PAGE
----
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Thursday, June 21, 2018
UNITED NATIONS, Aug 19 2016 (IPS) - As deadly yellow fever spreads to seven provinces of the Democratic Republic of Congo (DRC), new measures have been introduced to ensure that as many people as possible are immunised, despite global shortages of the yellow fever vaccine.
Global emergency stocks of just 6 million yellow fever vaccines have been strained by the current outbreak, which began in Angola and has now spread to neighbouring DRC.
To reach as many people as possible with the limited supply of vaccines, the World Health Organization (WHO) has started recommending the use of partial doses.
“Studies done in adults show that fractional dosing using one fifth of the regular dose provides effective immunity against yellow fever for at least 12 months and possibly much longer,” WHO Spokesperson Tarik Jašarević told IPS.
The WHO began recommending that fractional doses could be used as an emergency measure in June 2016, ensuring additional doses would be available for mass vaccination campaigns in Angola and the DRC.
The WHO has also recently changed its recommendations for those who have already been immunised with a complete dose of the yellow fever vaccine.
“We know now that a single complete dose provides lifelong protection,” said Jašarević.
The change in recommendation happened on 11 July 2016, but also applies retrospectively to those already carrying certificates of immunisation required for travel.
“This lifetime validity of these certificates applies automatically to certificates issued after 11 July 2016, as well as certificates already issued,” said Jašarević.
The new measures will potentially mean that more doses are available for mass vaccination campaigns such as the one the DRC government began in Kinshasa this week.
IPS spoke with Heather Kerr who is the DRC Country Director of Save the Children, which is providing support to the DRC Ministry of Health’s mass vaccination campaign.
“So far in DRC there are 74 actual confirmed cases and there’ve been 16 deaths from those cases,” she said. This means that more than 20 percent of people who have contracted yellow fever in the DRC have died. The number of suspected cases in the DRC and Angola is much higher.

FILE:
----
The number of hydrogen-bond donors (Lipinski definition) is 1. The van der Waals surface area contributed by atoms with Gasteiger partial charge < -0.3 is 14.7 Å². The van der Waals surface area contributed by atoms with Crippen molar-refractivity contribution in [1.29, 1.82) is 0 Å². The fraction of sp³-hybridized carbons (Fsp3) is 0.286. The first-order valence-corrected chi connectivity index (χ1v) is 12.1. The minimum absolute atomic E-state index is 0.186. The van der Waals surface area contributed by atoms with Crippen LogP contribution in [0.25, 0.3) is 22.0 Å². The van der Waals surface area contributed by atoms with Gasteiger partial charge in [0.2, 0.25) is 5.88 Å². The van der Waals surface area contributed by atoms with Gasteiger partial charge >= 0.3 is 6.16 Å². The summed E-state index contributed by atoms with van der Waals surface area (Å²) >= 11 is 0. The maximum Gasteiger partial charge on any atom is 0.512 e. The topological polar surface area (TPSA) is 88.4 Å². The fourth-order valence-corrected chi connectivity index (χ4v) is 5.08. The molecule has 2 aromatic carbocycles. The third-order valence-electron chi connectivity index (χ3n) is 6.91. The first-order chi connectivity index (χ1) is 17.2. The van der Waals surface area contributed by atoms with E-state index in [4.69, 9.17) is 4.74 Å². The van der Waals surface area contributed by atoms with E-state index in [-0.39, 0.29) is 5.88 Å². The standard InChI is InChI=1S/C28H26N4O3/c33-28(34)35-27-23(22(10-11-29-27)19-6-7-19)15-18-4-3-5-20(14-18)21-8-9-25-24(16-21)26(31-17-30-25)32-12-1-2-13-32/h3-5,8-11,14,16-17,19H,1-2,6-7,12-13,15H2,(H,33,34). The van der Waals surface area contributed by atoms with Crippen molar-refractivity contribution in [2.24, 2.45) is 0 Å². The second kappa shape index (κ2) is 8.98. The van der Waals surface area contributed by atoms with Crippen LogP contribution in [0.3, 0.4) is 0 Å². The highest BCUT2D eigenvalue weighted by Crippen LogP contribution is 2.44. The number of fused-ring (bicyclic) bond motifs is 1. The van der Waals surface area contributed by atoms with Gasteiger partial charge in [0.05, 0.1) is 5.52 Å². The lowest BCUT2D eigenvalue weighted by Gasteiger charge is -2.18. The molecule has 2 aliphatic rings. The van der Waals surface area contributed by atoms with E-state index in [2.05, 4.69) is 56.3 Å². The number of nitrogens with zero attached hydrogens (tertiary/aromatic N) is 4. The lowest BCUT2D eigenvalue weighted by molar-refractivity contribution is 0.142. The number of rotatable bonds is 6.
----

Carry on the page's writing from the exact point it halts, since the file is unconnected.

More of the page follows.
“Obviously a big city like Kinshasa worries us, we don’t really know how many people there are in Kinshasa, no census has been done since the 1980s but we estimate around 10 million.”
The current campaign aims to reach 420,000 people in Kinshasa over 10 days, said Kerr.
“The governments decision was in Kinshasa to use what’s called the fractionalised dose, so it’s a fifth of the normal dose.”
Kerr says that since the fractional doses only provide protection for one year, revaccination will be required, but that hopefully by this time there will be more vaccines available globally.
“There is a global shortage and yellow fever vaccines take quite a long time to produce and I think there are only five outlets in the world that manufacture the vaccine,” she said.
“There’s no known cure for yellow fever,” said Kerr. “Prevention is better than cure always, but in this case it really is, so that’s why this vaccination campaign is so important.”
In the early stages Kerr says that yellow fever either has hardly any symptoms or symptoms such as fever, nausea and diarrhea “which could be confused also with something like malaria.”
“Then the more severe symptoms are bleeding because it’s a haemorrhagic fever, and then people can become severely jaundiced and can go into organ failure and that’s why it’s called yellow fever.”
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